Sermon given at Sung Eucharist on Trinity Sunday 2013
26 May 2013 at 11:00 am
The Very Reverend Dr John Hall, Dean of Westminster
In four weeks or so, the summer solstice and Midsummer Day will see an end to the lengthening of days; the nights will begin to draw in as the year begins its downward journey towards another winter. It seems too soon. But it will come. We approach a turning point in the yearly cycle: a time for reflection.
In the Church’s Year, we are also at a turning point. We have enjoyed, since the Church’s Year began last Advent, the two great cycles of Christmas and Easter with their weeks of preparation beforehand and weeks of celebration afterwards. The Easter cycle finished last Sunday with the feast of Pentecost, when we celebrated the gift of the Holy Spirit poured out on the apostles and on the Church. Now, as we embark on the downward turn towards the cycles beginning again, the Church offers us on Trinity Sunday a moment of contemplation, when we turn our attention away from the details of our Lord’s life and ministry to ask the fundamental question, the most fundamental question of all: Who is God?
T S Eliot’s Choruses from ‘The Rock’ seem to offer us little hope or comfort. Eliot sees both the cycle of life – the perpetual revolution of times and seasons – and also for each of us the inexorable march towards our own inevitable death.
‘The Eagle soars in the summit of Heaven,
The Hunter with his dogs pursues his circuit.
O perpetual revolution of configured stars,
O perpetual recurrence of determined seasons,
O world of spring and autumn, birth and dying.
The endless cycle of idea and action,
Endless invention, endless experiment,
Brings knowledge of motion, but not of stillness;
Knowledge of speech, but not of silence;
Knowledge of words, and ignorance of the Word
All our knowledge brings us nearer to our ignorance,
All our ignorance brings us nearer to death,
But nearness to death no nearer to GOD.’
Eliot sees the object of nearness to God not being achieved by the ‘endless cycle of idea and action, endless invention, endless experiment.’ To be near to God, knowledge of words is no use, he suggests, if we are ignorant of the Word. The only way of being near to God is by knowing our Lord Jesus Christ, the self-revelation of God.
This being near God, we have to face it, is obviously not easy. We cannot see God; we cannot hear God, touch God, smell God, taste God. God is not accessible to any of our bodily senses. We cannot even remotely imagine God, conjure up God in our mind’s eye. We may have glorious images in our mind derived from biblical texts of the ancient of days seated on a high throne surrounded by angels, but we know these whilst glorious are no more than images.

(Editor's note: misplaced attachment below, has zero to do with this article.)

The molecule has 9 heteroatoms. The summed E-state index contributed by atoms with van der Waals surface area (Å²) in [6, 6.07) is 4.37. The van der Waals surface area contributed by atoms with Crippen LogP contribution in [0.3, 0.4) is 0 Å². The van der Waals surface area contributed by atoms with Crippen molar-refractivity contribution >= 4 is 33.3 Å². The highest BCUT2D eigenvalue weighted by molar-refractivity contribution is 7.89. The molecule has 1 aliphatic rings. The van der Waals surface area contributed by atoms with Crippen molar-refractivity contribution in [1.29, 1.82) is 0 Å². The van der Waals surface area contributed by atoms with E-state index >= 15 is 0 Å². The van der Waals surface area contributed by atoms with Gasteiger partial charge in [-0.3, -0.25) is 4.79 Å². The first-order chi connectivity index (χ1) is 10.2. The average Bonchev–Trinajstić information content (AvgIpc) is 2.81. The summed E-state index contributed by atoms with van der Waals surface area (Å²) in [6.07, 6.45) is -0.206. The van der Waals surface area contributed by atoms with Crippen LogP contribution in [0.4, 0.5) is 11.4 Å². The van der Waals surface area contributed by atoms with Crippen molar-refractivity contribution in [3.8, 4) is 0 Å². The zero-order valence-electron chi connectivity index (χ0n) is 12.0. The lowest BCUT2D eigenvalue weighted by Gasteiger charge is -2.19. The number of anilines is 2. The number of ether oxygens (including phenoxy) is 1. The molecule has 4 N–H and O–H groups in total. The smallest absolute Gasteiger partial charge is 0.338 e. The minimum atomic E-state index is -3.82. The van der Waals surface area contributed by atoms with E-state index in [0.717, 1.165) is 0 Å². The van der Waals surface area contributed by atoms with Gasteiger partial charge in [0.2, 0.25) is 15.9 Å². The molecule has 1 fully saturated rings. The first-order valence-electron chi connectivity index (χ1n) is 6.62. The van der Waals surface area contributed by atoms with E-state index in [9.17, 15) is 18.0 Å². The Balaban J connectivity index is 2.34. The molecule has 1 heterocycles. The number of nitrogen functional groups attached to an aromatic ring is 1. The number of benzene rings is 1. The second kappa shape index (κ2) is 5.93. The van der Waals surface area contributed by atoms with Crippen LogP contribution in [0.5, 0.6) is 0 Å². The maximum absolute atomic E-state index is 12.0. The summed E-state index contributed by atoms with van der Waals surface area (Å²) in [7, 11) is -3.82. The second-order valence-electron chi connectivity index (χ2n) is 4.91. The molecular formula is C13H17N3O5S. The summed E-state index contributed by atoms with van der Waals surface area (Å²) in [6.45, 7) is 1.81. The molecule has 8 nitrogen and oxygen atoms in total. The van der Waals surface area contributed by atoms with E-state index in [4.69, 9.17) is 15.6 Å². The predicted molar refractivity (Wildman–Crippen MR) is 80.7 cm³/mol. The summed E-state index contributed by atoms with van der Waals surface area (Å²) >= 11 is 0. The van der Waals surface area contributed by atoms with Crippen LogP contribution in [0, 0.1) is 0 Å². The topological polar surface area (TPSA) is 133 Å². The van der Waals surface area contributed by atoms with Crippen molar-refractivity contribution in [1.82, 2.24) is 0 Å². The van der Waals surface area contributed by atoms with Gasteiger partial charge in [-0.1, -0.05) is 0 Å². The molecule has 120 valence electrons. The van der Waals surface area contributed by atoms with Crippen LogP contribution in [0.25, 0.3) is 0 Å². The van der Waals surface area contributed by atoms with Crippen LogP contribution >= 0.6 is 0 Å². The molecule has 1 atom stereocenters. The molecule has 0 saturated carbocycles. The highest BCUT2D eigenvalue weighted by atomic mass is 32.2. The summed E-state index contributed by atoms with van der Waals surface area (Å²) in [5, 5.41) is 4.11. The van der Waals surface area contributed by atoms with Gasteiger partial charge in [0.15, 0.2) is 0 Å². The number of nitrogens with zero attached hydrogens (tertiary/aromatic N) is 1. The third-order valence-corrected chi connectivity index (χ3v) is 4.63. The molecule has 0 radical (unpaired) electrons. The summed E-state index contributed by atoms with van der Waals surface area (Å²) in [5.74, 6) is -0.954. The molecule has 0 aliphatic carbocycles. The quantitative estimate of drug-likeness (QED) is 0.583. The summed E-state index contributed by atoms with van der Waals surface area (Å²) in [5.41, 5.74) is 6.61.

St Augustine in a sermon asked, ‘What then are we to say of God? For if you have grasped what you wish to say, it is not God. If you have been able to comprehend it, you would have comprehended something else in the place of God. If you had been almost able to comprehend it, your mind has deceived you. That then is not God if you have understood it. But if it is God, you have not understood it.’ So we are warned not to think we can have any real idea of God.
A German theologian Martin Buber, who was later to become a professor at the Hebrew university in Jerusalem, in the 1920s wrote a little book called Ich-Du, I-You, sometimes translated I-Thou. He wrote of two attitudes: I-It and I-You. The I-It attitude to the world, to animate or inanimate objects and persons, an attitude that perceives and understands them, recognises their existence as it were on a map or grid of objects, lays them out like dead butterflies pinned to a board. And he contrasted I-It with an I-You approach that is entirely relational, that recognises a person or indeed a thing as having a particular meaning for me. To stay with the butterfly image, I-It has a butterfly laid out on the board and allows the viewer to analyse its size, make-up, colour etc. I-You is startled by the beauty of a butterfly fluttering in a lavender bush by the garden path or in the rampant wild buddleia.